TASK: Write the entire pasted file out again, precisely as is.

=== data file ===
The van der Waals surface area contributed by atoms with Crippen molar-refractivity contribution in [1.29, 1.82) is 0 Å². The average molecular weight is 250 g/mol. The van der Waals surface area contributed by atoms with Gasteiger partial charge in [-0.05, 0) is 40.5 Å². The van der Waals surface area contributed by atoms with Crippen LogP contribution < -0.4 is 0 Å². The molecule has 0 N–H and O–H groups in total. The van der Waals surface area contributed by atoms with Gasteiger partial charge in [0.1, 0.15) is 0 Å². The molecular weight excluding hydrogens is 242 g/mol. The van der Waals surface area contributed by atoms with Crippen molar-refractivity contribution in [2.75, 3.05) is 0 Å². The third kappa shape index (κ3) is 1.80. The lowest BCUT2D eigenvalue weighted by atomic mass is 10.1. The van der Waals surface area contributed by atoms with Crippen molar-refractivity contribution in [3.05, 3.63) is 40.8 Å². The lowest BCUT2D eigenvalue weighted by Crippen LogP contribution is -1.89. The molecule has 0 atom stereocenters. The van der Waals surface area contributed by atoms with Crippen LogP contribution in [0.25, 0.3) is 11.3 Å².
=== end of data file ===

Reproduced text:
The van der Waals surface area contributed by atoms with Crippen molar-refractivity contribution in [1.29, 1.82) is 0 Å². The average molecular weight is 250 g/mol. The van der Waals surface area contributed by atoms with Gasteiger partial charge in [-0.05, 0) is 40.5 Å². The van der Waals surface area contributed by atoms with Crippen LogP contribution < -0.4 is 0 Å². The molecule has 0 N–H and O–H groups in total. The van der Waals surface area contributed by atoms with Gasteiger partial charge in [0.1, 0.15) is 0 Å². The molecular weight excluding hydrogens is 242 g/mol. The van der Waals surface area contributed by atoms with Crippen molar-refractivity contribution in [2.75, 3.05) is 0 Å². The third kappa shape index (κ3) is 1.80. The lowest BCUT2D eigenvalue weighted by atomic mass is 10.1. The van der Waals surface area contributed by atoms with Crippen molar-refractivity contribution in [3.05, 3.63) is 40.8 Å². The lowest BCUT2D eigenvalue weighted by Crippen LogP contribution is -1.89. The molecule has 0 atom stereocenters. The van der Waals surface area contributed by atoms with Crippen LogP contribution in [0.25, 0.3) is 11.3 Å².